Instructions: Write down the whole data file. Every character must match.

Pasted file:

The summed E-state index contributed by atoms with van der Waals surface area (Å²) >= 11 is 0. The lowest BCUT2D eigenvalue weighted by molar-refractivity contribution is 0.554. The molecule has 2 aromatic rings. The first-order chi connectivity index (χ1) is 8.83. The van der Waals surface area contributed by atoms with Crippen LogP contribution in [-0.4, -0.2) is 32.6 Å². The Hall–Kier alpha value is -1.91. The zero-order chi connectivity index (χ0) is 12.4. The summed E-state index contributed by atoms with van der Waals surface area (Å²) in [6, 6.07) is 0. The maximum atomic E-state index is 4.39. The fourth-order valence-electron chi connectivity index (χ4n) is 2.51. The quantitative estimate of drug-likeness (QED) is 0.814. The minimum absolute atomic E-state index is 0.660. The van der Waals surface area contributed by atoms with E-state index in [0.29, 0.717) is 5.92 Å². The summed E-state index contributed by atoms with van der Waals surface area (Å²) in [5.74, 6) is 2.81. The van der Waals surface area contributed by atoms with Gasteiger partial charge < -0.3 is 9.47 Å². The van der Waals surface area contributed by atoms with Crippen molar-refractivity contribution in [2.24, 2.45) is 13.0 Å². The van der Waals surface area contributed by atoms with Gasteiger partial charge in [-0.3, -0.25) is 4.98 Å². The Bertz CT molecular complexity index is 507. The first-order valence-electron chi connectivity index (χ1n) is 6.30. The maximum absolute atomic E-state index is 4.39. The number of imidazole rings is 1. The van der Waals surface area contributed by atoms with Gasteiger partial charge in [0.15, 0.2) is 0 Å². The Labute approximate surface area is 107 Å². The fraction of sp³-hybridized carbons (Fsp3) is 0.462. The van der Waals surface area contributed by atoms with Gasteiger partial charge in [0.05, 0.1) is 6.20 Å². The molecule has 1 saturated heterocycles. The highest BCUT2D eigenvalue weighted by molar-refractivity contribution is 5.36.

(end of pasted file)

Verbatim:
The summed E-state index contributed by atoms with van der Waals surface area (Å²) >= 11 is 0. The lowest BCUT2D eigenvalue weighted by molar-refractivity contribution is 0.554. The molecule has 2 aromatic rings. The first-order chi connectivity index (χ1) is 8.83. The van der Waals surface area contributed by atoms with Crippen LogP contribution in [-0.4, -0.2) is 32.6 Å². The Hall–Kier alpha value is -1.91. The zero-order chi connectivity index (χ0) is 12.4. The summed E-state index contributed by atoms with van der Waals surface area (Å²) in [6, 6.07) is 0. The maximum atomic E-state index is 4.39. The fourth-order valence-electron chi connectivity index (χ4n) is 2.51. The quantitative estimate of drug-likeness (QED) is 0.814. The minimum absolute atomic E-state index is 0.660. The van der Waals surface area contributed by atoms with E-state index in [0.29, 0.717) is 5.92 Å². The summed E-state index contributed by atoms with van der Waals surface area (Å²) in [5.74, 6) is 2.81. The van der Waals surface area contributed by atoms with Gasteiger partial charge < -0.3 is 9.47 Å². The van der Waals surface area contributed by atoms with Crippen molar-refractivity contribution in [2.24, 2.45) is 13.0 Å². The van der Waals surface area contributed by atoms with Gasteiger partial charge in [-0.3, -0.25) is 4.98 Å². The Bertz CT molecular complexity index is 507. The first-order valence-electron chi connectivity index (χ1n) is 6.30. The maximum absolute atomic E-state index is 4.39. The number of imidazole rings is 1. The van der Waals surface area contributed by atoms with Gasteiger partial charge in [0.15, 0.2) is 0 Å². The Labute approximate surface area is 107 Å². The fraction of sp³-hybridized carbons (Fsp3) is 0.462. The van der Waals surface area contributed by atoms with Gasteiger partial charge in [0.05, 0.1) is 6.20 Å². The molecule has 1 saturated heterocycles. The highest BCUT2D eigenvalue weighted by molar-refractivity contribution is 5.36.